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Consumer protection scene in Pakistan

Huzaima Bukhari

In Donoghue v Stevenson (1932) 562 (HL), a famous British case decided in the House of Lords, Lord Atkin established that ‘duty of care’ should be displayed by all those who were engaged in an activity that directly affected other human beings. He expressively observed:    

“…a manufacturer of products, which he sells in such a form as to show that he intends them to reach the ultimate consumer in the form in which they left him with no reasonable possibility of intermediate examination, and with knowledge that the absence of reasonable care in the preparation or putting up of products will result in an injury to the consumer’s life or property, owes a duty to the consumer to take that reasonable care.”

Consumer protection law or consumer law is part of public law that regulates relationships between individual consumers and the businesses that sell goods and services to them. Consumer protection covers a wide range of topics, including but not necessarily limited to product liability, privacy rights, unfair business practices, fraud, misrepresentation, and other consumer/business interactions.

Such laws deal with credit repair, debt repair, product safety, service contracts, bill collector regulation, pricing, utility turnoffs, consolidation, personal loans that may lead to bankruptcy and much more. All over the world, especially in the civilized countries, the regulatory bodies, with the active cooperation and participation of citizens, lay great emphasis on the protection of consumers’ rights.

In Pakistan, according to the Consumer Rights Commission of Pakistan (website www.crcp.org.pk), it took the government about 12 years to put in place a legislative framework for protection of consumer rights. The first step was the enactment of Islamabad Consumer Protection Act in 1995. In 1997, then NWFP [now Khyber Pakhtunkhwa] enacted a similar Consumer Protection law. These two laws, however, remained dormant because neither the rules of procedure were framed nor any Consumer Protection Council was established, as was required under these laws. Meanwhile, consumer protection organizations launched campaigns for enactment and implementation of consumer protection laws in all the provinces. Consumer Rights Commission of Pakistan (CRCP) developed a Model Consumer Protection Act in 2001 taking into account the best practices from many countries, and urged the Government to benefit from it while framing the laws. The following years were very crucial, as Balochistan and Punjab enacted their own Consumer Protection Acts in 2003 and 2005 in the context of devolution system. The Government of Khyber Pakhtunkhwa (then NWFP) also amended the 1997 law to give regulatory powers to the District Coordination Officer (DCO). In Sindh, the Governor Sindh promulgated a Consumer Protection Ordinance in 2004, but it lapsed, as the Provincial Assembly could not enact it. The Ordinance was re-promulgated in February 2007. Until now, no significant progress has been made for implementation of these laws, except in Punjab.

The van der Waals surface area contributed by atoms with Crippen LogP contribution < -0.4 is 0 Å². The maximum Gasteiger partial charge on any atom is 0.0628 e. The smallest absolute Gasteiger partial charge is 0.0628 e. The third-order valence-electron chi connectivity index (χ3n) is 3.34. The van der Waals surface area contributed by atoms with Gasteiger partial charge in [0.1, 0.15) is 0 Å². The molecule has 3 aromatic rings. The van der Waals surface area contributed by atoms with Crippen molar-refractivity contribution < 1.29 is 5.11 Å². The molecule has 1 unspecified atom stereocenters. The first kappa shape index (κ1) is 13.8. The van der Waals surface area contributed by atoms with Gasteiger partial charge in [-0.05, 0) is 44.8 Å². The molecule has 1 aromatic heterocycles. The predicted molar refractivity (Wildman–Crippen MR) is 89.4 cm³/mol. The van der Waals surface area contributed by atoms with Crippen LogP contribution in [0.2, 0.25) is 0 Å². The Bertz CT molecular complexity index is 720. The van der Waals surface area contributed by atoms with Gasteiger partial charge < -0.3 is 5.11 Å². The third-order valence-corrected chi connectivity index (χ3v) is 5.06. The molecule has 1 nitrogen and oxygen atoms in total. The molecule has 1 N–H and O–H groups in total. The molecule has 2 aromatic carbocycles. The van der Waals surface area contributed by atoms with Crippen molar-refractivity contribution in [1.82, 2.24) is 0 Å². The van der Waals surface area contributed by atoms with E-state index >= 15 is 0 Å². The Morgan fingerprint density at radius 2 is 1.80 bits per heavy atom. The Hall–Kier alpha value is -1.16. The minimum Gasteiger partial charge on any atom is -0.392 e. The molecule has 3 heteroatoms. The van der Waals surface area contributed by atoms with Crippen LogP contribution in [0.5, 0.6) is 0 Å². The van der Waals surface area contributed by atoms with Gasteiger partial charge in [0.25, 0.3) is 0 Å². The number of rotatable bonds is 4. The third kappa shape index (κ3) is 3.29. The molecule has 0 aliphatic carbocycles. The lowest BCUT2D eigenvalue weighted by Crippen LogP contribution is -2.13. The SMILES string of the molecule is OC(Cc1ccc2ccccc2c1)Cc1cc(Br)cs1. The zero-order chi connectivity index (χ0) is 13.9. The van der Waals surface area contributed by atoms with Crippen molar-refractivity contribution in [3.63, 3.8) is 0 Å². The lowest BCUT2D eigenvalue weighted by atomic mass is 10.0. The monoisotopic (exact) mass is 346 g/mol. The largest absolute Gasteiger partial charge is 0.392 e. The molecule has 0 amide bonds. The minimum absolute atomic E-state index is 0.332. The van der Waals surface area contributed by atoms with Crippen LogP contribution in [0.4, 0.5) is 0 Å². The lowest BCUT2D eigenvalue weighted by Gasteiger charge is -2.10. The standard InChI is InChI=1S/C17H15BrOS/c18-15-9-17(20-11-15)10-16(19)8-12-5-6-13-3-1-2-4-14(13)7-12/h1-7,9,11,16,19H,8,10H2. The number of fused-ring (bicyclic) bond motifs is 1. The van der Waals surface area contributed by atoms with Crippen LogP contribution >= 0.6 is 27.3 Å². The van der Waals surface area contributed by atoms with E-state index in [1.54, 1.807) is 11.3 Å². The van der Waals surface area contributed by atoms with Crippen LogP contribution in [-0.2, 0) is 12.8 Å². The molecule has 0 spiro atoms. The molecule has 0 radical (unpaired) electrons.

In Punjab, the District Consumer Courts (DCC) started functioning in February 2007 gaining popularity with consumers by helping them to safeguard their rights with three cases decided in their favour and orders of compensation from the manufacturers whose products had been a source of trouble. The first case was filed on April 25, two months after inception of these courts. However, within the next two and a half months, fifteen more cases were registered, out of which three stood decided – two in favour of the consumers concerned.            Of the remaining fourteen cases, six related to requests for replacement of products seeking damages against manufacturers and four merely sought damages from manufacturers for making them suffer due to their product’s malfunction.